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Extreme Programming Explained: Embrace Change, 2nd Edition (The XP Series) (edició 2004)
de Kent Beck (Autor)
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Extreme Programming Explained: Embrace Change de Kent Beck
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XP is such a good set of patterns, Raising great development practices to a system that enhancing each other. This should be read by anyone taking part in a development team or tightly interacting with it. ( )
This book helped change the way that software development is generally practiced, from the leadership to the programmers, from the business to the design. It is important to note that this book has been delivered in two very different editions. The first edition in 1999 set the direction while the second edition in 2005 brought insight out of several years of experience in an updated text.
What’s so “extreme” about Extreme Programming? First, it advocates a practice called “pair programming” – programming in teams of two and sharing the burden of writing and debugging the code. Second, it advocates a heavy use of automated testing and writing those tests at the beginning of a new feature, not at the end. It also advocates the practice of continual integration – making many small deployments instead of one big deployment. This practice, 15 years after publication, is adhered to in most development shops.
What I like most about this book is that it flattens the landscape. Instead of having hierarchies and bureaucracies, it brings responsibility to everyone on the team. This is especially true in my industry, medical research. It’s in touch with the evolving dynamics of the workplace. Careers should not be a race to the top but a continual development of skill. Lean production techniques, concepts of continual improvement, and shared responsibility are all consulted in suggesting how to handle the business of software. The purported results are substantially reduced software defects (i.e., improved quality) and slightly reduced development time (i.e., reduced cost).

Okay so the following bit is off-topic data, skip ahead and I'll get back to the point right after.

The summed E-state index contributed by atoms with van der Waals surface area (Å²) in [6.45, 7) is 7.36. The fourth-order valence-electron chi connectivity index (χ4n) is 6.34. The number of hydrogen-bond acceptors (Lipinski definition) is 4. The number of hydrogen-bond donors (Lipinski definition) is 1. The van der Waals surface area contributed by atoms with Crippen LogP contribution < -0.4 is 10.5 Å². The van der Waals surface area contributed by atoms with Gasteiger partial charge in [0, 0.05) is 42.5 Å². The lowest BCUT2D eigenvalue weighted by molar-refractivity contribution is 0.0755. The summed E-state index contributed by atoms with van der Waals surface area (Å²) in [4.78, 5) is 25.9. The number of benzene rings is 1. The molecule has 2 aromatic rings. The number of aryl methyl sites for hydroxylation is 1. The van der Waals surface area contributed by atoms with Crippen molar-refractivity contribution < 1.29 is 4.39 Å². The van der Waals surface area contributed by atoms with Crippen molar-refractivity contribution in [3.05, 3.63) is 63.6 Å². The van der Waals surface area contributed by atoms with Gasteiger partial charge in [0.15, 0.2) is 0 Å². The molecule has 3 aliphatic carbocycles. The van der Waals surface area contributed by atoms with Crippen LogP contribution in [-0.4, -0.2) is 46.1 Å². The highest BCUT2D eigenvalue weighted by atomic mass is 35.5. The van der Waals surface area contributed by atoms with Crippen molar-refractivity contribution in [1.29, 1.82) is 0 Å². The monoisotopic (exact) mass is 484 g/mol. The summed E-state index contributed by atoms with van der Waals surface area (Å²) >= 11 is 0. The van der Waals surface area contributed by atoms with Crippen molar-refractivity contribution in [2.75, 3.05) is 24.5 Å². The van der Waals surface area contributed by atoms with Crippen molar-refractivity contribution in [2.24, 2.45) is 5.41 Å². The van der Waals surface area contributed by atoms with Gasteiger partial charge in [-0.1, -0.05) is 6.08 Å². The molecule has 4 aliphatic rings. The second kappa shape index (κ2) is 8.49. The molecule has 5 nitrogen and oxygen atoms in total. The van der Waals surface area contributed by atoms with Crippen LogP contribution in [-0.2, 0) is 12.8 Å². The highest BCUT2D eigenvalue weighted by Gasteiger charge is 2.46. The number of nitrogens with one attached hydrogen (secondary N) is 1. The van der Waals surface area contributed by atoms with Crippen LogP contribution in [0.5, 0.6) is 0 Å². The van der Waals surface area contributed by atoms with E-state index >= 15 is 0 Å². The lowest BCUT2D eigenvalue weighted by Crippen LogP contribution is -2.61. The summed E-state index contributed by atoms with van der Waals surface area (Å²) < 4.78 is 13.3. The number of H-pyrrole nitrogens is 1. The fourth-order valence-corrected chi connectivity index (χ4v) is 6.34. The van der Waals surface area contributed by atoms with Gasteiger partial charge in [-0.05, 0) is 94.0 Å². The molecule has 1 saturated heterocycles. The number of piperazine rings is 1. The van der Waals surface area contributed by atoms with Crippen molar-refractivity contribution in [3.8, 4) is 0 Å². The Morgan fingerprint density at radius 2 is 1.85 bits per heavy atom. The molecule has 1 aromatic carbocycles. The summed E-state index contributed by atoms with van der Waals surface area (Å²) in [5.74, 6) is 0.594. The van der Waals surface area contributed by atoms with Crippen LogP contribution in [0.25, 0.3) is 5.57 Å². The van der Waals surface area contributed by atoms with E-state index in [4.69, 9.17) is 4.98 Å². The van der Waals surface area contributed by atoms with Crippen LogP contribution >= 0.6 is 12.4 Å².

While these ideas were cutting-edge in 1999 (and still not widely practiced in 2005), they are expected in most software shops in 2020. Thus, this book is to be consulted as a vestige of history rather than a set of new ideas to implement. It’s still interesting, relevant, and inspirational because of the revolution it sparked. I read this book as a way to think through the practice of test-driven development. It helped me with that practice and continues to catalogue what good software development consists of. Interestingly, these skills have developed into Agile practices and more recent DevOps trends. Writing about these topics should now be consulted for state-of-the-art.
Very timely in the early 2000s. Fights the bureaucracy of the methodologies of the "3 amigos" - Booch, Rumbaugh and Jacobsen - which became the Unified Process (RUP).
If you want to learn the principles of XP, this is THE book. If you want to learn the practice of XP, there are better alternatives.
The ideas and motivation of XP are explained clearly and concisely. It's a short read, but fairly convincing. However, if you learn better from examples, this book does not have enough real world stories to really see XP in action.
The book is full of great quotes:
XP is a lightweight methodology for small-to-medium-sized teams developing software in the face of vague or rapidly changing requirements.
Everything in software changes. The requirements change. The design changes. The business changes. The technology changes. The team changes. The team members change. The problem isn't change, because change is going to happen; the problem, rather, is our inability to cope with change.